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Victims of IRS Identity Theft-The Dilemma of Obtaining a Loan

A fraudulent tax return was filed for a refund which created a conundrum for my client when he applied for a business loan. He owes what is considered a ‘’large dollar” amount to the IRS.  A fraudulent return was filed – IRS applied the amount to a prior year tax balance for which my client had an installment agreement.  The fraudulent refund was enough to pay off that year.  Subsequently, once the IRS realized the refund was fraudulent; the amount was reversed, and the original tax balance was restored.  Now, I understand this was the correct IRS procedure, but the IRS computer defaulted his installment agreement; although, he is paying… Read More

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The Dreaded IRS Letter or Notice-What should you do?

Have you received a letter from the Internal Revenue Service (IRS)? It doesn’t exactly create a warm, fuzzy feeling. In fact, IRS letters often conjures up feelings of dread and fear. The first action to take when receiving such a letter is to remain calm and read the correspondence carefully. Take note of the date provided for you to respond. Ignoring an IRS letter can exacerbate the situation. Furthermore, always pick up IRS certified letters from the post office. Keep in mind that the IRS will never initiate correspondence with you via e-mail. Beware of phishing to extract personal information under the disguise of collecting information “from the IRS.” Letters… Read More

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Are You a Victim of IRS Identity Theft? Here is What to Expect.

Treasury Inspector General for Tax Administration suggests the IRS could lose $21 billion to tax fraud over the next five years. While these numbers continue to increase, you could potentially become a victim of tax fraud. All the crooks need is your name and social security number. Aside from a delay in receiving your refund; there are a few other implications. Here is what you can expect while you have an open ID theft case with the IRS: IRS Collection Notices– You may receive notices demanding you repay the refund you never received (this notice is the most troubling). Contact the IRS immediately and inform them you are a victim… Read More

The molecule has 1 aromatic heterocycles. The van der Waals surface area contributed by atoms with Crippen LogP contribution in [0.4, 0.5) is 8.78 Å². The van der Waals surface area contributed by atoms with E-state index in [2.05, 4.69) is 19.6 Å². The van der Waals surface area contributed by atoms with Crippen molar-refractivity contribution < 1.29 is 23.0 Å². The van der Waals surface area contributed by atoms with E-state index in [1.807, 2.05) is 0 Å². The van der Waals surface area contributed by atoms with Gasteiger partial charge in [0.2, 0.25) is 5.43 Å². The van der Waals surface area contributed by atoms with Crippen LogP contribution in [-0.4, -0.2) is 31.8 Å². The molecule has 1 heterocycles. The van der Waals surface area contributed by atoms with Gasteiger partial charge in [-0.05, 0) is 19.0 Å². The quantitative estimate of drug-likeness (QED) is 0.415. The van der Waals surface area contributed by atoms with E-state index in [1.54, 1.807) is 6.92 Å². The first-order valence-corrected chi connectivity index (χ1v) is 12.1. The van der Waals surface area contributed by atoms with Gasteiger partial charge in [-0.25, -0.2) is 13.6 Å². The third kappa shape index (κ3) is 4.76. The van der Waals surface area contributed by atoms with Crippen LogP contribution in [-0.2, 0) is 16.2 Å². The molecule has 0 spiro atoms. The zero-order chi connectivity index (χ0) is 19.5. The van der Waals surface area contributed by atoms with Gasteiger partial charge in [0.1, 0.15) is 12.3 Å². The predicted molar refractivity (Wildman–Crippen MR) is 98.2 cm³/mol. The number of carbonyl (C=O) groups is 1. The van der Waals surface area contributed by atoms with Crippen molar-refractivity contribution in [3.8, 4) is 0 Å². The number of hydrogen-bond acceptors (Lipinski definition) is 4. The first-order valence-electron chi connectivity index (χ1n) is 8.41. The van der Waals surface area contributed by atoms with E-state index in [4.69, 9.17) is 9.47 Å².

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Has It Been Years Since You Filed a Tax Return?

You have not filed your taxes in years and the situation worsens as time goes by-feelings of dread and fear consume you. There is a good chance that you may be due a refund; however, you must request a refund within three years of the due date of the return. Another key point for filing those tax returns; the IRS ten year statute of limitations for collections. In other words, the tax balance will disappear after ten years if there are no other legal actions to toll the statute such as bankruptcy. However, the statute does not commence until tax returns are filed. The first step is to contact an… Read More

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The rise of IRS identity theft will likely delay tax refunds-Change your withholdings.

With the rise of identity theft, the IRS will likely delay tax refunds and increase audits in the future. According to the Taxpayer Advocate, identity theft cases jumped 157% from fiscal year 2011 to fiscal year 2013; this clearly shows no slowing down of IRS identity theft in the near future. Do you use the IRS as a savings institution? Does it make you feel good to receive a large tax refund to do those much needed home repairs? Well, now is the time to change your thinking, because you may not be able to get your refund when expected from the IRS. Due to the identity theft epidemic the… Read More